Discretionary Trustees vs. Directed Trustees

Trustees Catherine Ripley and Ken Gibson
Image by dave.cournoyer via Flickr

Plan sponsors need to understand that their service provider does not, ordinarily, assume any fiducisry liability. Many service providers use a marketing gimmick to sell plans by making empty promises. If you read the fine print a ‘fiduciary warranty’ offers virtually no protection.

Perceptions and Reality
A directed trustee is the most common kind of trustee associated with plan assets. The functions assigned to the trustee in most standardized plan documents and trust agreements such as prototype plans are those of a directed trustee. In many cases, a directed trustee is a trust company that provides an asset custody service as part of a mutual fund family that offers bundled record-keeping services such as the case with Fidelity Management Trust Company and the Fidelity investment arm in DeFelice, and Merrill Lynch Trust Company and the Merrill Lynch investment arm in WorldCom.The perception that trust companies and other such entities ordinarily provide legal protection to plan sponsors for the selection, monitoring, and replacement of plan assets is wrong. While the custodial and trustee services offered by trust companies and other such entities are valuable, even a directed trustee under ERISA, such as a trust company, cannot offer plan sponsors legal cover simply because their agreements with these sponsors make sure that the sponsors–not the directed trustee–remain ultimately liable for plan assets, in accordance with the law of ERISA.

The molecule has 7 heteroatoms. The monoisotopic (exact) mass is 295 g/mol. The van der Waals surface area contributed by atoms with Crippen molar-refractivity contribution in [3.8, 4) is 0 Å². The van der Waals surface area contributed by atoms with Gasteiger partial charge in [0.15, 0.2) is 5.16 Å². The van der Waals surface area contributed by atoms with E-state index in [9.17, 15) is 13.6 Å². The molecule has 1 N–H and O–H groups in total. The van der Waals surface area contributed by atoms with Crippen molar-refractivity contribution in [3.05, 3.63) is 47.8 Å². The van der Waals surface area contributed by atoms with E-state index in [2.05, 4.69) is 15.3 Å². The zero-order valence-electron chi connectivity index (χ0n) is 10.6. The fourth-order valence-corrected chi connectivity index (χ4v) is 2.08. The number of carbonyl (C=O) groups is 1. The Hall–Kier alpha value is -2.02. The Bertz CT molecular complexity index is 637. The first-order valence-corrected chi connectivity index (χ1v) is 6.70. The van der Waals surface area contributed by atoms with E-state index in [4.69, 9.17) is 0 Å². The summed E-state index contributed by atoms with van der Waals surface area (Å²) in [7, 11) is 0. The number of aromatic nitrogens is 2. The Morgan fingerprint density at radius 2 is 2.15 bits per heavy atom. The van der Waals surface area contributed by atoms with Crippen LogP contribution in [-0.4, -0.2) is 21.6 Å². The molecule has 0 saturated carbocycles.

As I’ve noted in previous columns, mother always said to read the fine print. So once again, I’ll remind advisors to remind their fiduciary clients to read their agreements with trust companies and other such entities because it is usually these documents that will govern the ultimate legal liability of their clients, not oral sales representations or written sales brochures.

Plan sponsors need to understand the difference between marketing gimmicks and actual transfer of risk.

Please comment or call to discuss how this affects you and your company retirement plan.

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